Not wanting to take my eyes off him for a second in case he disappears, I give directions to the hunters on where to look so they can find him. It takes a while and neither has confirmed that they have spotted the bull. I know they are looking in the right area but without actually knowing what to look for, I understand their lack of success in finding him. Again I direct them onto the bush he is standing behind. “Ok, can you see that curly branch sticking out from the top of the bush? The branch that is reflecting the sun and swaying in the wind?” They both respond with a confident “Yes!” “Well that isn’t a branch, that is his horn.” It was at that moment, they both realized just how special these animals are to hunt. That behind the lonely bush stands an animal weighing 440lbs, with forty plus inches in horns, long slender legs, a barrelled body, and a muscular neck, yet all we can see is the tips of its horns.

We all sat in silence, each of our binoculars fixed on those horns, waiting in anticipation for him to step out and provide us with a glimpse. The Sun continued to warm the ground the Kudus walked on, but the earth that we were sitting on was still cold and dark. No one cared, we were hunting, it was Africa, there was Zebra and Springbok grazing on the plains below us and at any moment we were going to see a big Kudu bull. The horns dropped low behind the bush, a few seconds pass without us being able to see any part of him, and then with two strides the bull reveals himself and stands glorified in the glow of the morning Sun. The spiral of his horns reflecting the rays at us, shining a bright white, his ragged long beard hanging from that thick neck carrying the weight. He stood tall as most mature bulls do, he was mature and old yet strong enough to keep the younger bulls a good distance from the females.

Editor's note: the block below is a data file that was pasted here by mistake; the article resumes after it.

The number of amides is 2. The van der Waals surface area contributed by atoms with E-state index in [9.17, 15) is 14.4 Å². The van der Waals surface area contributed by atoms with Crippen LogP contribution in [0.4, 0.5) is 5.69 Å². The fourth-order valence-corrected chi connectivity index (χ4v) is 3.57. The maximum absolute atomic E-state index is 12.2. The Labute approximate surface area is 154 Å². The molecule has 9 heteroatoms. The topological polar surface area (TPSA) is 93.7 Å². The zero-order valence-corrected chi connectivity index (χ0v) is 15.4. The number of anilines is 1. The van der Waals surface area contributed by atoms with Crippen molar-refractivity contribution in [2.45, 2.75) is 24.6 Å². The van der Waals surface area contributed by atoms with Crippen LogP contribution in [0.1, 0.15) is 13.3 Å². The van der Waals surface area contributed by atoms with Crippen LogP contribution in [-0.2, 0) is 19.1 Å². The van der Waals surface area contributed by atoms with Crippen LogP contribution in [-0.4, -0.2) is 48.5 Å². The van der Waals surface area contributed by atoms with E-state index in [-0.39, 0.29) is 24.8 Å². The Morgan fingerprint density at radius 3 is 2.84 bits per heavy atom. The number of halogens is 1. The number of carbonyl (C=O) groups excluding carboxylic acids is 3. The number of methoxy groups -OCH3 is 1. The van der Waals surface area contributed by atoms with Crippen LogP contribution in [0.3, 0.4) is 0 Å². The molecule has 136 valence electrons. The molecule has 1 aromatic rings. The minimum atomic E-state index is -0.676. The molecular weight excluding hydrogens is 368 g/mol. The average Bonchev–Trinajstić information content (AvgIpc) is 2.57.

I knew he was a good bull, a trophy animal that any hunter would be proud to take. I dropped my binoculars, turned to my clients, and said “That’s the one, that’s the one we going after.” Target acquired, now we needed a game plan on how to get to him. From the way the females were feeding and moving in a single direction, it looked to me as though they were considering heading back down into thick acacia trees below. Once in the safety of the trees, they would rest up till the late afternoon.

Our two biggest options were; one we could watch the bull move down the hill into the thick vegetation, then return in the early afternoon and position ourselves as to be ready and waiting for when emerges for the late afternoon feed. The second option was we move now, swiftly and quietly from our vantage point, close the distance without being detected. We could then catch the bull as he made his way down and get a shot in before he reached the dry river bed. I put those options to my clients, it was unanimous, option two. With it being so early in the day and already having eyes on such a great bull, we just couldn’t pass up the opportunity.

We all bundled back into the truck, my trackers on the back keeping a keen eye on the bull as I eased the truck down off the mountainside, trying my best to move quickly but not so much as to kick up dust and draw attention to our movements. Pulling in behind a tall Cabbage tree, hiding the vehicle from the Kudu’s sight, the rumble of the truck’s engine died.